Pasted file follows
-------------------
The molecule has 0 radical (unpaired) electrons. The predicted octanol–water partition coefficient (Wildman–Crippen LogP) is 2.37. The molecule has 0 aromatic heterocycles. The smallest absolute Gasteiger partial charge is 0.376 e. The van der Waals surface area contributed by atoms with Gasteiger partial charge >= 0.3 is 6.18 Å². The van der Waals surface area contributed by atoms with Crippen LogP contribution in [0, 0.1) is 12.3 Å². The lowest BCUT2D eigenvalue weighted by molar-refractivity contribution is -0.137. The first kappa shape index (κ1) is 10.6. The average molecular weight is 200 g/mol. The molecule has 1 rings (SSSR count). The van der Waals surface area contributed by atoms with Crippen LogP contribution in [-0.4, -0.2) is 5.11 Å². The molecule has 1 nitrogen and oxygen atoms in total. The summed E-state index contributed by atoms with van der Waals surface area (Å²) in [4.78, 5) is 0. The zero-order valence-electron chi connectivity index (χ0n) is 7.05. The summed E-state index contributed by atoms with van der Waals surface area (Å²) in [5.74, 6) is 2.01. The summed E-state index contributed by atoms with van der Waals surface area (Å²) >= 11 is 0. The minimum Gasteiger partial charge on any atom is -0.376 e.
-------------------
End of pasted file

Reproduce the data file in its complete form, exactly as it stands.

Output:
The molecule has 0 radical (unpaired) electrons. The predicted octanol–water partition coefficient (Wildman–Crippen LogP) is 2.37. The molecule has 0 aromatic heterocycles. The smallest absolute Gasteiger partial charge is 0.376 e. The van der Waals surface area contributed by atoms with Gasteiger partial charge >= 0.3 is 6.18 Å². The van der Waals surface area contributed by atoms with Crippen LogP contribution in [0, 0.1) is 12.3 Å². The lowest BCUT2D eigenvalue weighted by molar-refractivity contribution is -0.137. The first kappa shape index (κ1) is 10.6. The average molecular weight is 200 g/mol. The molecule has 1 rings (SSSR count). The van der Waals surface area contributed by atoms with Crippen LogP contribution in [-0.4, -0.2) is 5.11 Å². The molecule has 1 nitrogen and oxygen atoms in total. The summed E-state index contributed by atoms with van der Waals surface area (Å²) in [4.78, 5) is 0. The zero-order valence-electron chi connectivity index (χ0n) is 7.05. The summed E-state index contributed by atoms with van der Waals surface area (Å²) in [5.74, 6) is 2.01. The summed E-state index contributed by atoms with van der Waals surface area (Å²) >= 11 is 0. The minimum Gasteiger partial charge on any atom is -0.376 e.